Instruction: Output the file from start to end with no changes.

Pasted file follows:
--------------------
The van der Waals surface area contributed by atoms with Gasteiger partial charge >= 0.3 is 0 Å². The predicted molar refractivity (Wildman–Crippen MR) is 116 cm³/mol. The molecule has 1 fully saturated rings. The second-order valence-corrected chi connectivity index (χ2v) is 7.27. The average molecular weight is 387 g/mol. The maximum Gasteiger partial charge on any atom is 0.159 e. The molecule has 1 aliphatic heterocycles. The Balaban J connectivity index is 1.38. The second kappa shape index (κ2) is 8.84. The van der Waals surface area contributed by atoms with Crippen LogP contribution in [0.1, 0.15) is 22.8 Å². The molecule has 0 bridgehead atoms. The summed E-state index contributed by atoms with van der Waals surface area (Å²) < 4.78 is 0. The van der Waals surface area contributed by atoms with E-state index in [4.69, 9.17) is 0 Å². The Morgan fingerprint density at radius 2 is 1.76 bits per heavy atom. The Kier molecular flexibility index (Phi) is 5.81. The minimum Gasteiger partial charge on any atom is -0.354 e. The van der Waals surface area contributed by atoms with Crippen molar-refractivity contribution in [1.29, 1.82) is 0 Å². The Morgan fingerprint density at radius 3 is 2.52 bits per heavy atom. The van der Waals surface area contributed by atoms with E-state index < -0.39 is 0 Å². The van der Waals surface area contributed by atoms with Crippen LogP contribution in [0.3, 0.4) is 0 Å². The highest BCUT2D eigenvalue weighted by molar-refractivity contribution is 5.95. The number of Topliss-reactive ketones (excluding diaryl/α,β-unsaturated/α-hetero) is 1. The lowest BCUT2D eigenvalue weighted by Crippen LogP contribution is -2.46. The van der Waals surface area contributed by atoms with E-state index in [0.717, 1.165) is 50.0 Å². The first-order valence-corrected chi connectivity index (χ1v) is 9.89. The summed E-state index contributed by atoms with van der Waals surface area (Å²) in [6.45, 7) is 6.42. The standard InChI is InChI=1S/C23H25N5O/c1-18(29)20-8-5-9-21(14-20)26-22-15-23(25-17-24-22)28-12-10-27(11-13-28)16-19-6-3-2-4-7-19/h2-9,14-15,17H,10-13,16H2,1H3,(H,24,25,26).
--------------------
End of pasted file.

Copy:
The van der Waals surface area contributed by atoms with Gasteiger partial charge >= 0.3 is 0 Å². The predicted molar refractivity (Wildman–Crippen MR) is 116 cm³/mol. The molecule has 1 fully saturated rings. The second-order valence-corrected chi connectivity index (χ2v) is 7.27. The average molecular weight is 387 g/mol. The maximum Gasteiger partial charge on any atom is 0.159 e. The molecule has 1 aliphatic heterocycles. The Balaban J connectivity index is 1.38. The second kappa shape index (κ2) is 8.84. The van der Waals surface area contributed by atoms with Crippen LogP contribution in [0.1, 0.15) is 22.8 Å². The molecule has 0 bridgehead atoms. The summed E-state index contributed by atoms with van der Waals surface area (Å²) < 4.78 is 0. The van der Waals surface area contributed by atoms with E-state index in [4.69, 9.17) is 0 Å². The Morgan fingerprint density at radius 2 is 1.76 bits per heavy atom. The Kier molecular flexibility index (Phi) is 5.81. The minimum Gasteiger partial charge on any atom is -0.354 e. The van der Waals surface area contributed by atoms with Crippen molar-refractivity contribution in [1.29, 1.82) is 0 Å². The Morgan fingerprint density at radius 3 is 2.52 bits per heavy atom. The van der Waals surface area contributed by atoms with E-state index < -0.39 is 0 Å². The van der Waals surface area contributed by atoms with Crippen LogP contribution in [0.3, 0.4) is 0 Å². The highest BCUT2D eigenvalue weighted by molar-refractivity contribution is 5.95. The number of Topliss-reactive ketones (excluding diaryl/α,β-unsaturated/α-hetero) is 1. The lowest BCUT2D eigenvalue weighted by Crippen LogP contribution is -2.46. The van der Waals surface area contributed by atoms with E-state index in [0.717, 1.165) is 50.0 Å². The first-order valence-corrected chi connectivity index (χ1v) is 9.89. The summed E-state index contributed by atoms with van der Waals surface area (Å²) in [6.45, 7) is 6.42. The standard InChI is InChI=1S/C23H25N5O/c1-18(29)20-8-5-9-21(14-20)26-22-15-23(25-17-24-22)28-12-10-27(11-13-28)16-19-6-3-2-4-7-19/h2-9,14-15,17H,10-13,16H2,1H3,(H,24,25,26).